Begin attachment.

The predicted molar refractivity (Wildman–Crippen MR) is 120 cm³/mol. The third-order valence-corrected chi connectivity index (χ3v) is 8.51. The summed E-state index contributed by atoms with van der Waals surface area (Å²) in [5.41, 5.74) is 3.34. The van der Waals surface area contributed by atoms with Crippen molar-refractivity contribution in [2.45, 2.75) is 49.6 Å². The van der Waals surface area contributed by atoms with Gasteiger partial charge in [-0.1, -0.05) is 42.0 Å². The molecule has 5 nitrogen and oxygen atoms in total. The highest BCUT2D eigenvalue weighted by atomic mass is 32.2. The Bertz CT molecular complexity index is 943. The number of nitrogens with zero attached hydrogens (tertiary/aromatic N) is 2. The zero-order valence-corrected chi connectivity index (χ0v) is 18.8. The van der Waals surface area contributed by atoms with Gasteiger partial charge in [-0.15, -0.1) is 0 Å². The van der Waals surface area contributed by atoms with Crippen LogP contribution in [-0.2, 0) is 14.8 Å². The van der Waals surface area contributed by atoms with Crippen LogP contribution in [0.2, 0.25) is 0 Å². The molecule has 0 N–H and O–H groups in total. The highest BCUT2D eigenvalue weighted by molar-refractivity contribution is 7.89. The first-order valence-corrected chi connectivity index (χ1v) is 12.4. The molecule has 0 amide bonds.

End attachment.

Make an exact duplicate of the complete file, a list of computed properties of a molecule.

The predicted molar refractivity (Wildman–Crippen MR) is 120 cm³/mol. The third-order valence-corrected chi connectivity index (χ3v) is 8.51. The summed E-state index contributed by atoms with van der Waals surface area (Å²) in [5.41, 5.74) is 3.34. The van der Waals surface area contributed by atoms with Crippen molar-refractivity contribution in [2.45, 2.75) is 49.6 Å². The van der Waals surface area contributed by atoms with Gasteiger partial charge in [-0.1, -0.05) is 42.0 Å². The molecule has 5 nitrogen and oxygen atoms in total. The highest BCUT2D eigenvalue weighted by atomic mass is 32.2. The Bertz CT molecular complexity index is 943. The number of nitrogens with zero attached hydrogens (tertiary/aromatic N) is 2. The zero-order valence-corrected chi connectivity index (χ0v) is 18.8. The van der Waals surface area contributed by atoms with Gasteiger partial charge in [-0.15, -0.1) is 0 Å². The van der Waals surface area contributed by atoms with Crippen LogP contribution in [-0.2, 0) is 14.8 Å². The van der Waals surface area contributed by atoms with Crippen LogP contribution in [0.2, 0.25) is 0 Å². The molecule has 0 N–H and O–H groups in total. The highest BCUT2D eigenvalue weighted by molar-refractivity contribution is 7.89. The first-order valence-corrected chi connectivity index (χ1v) is 12.4. The molecule has 0 amide bonds.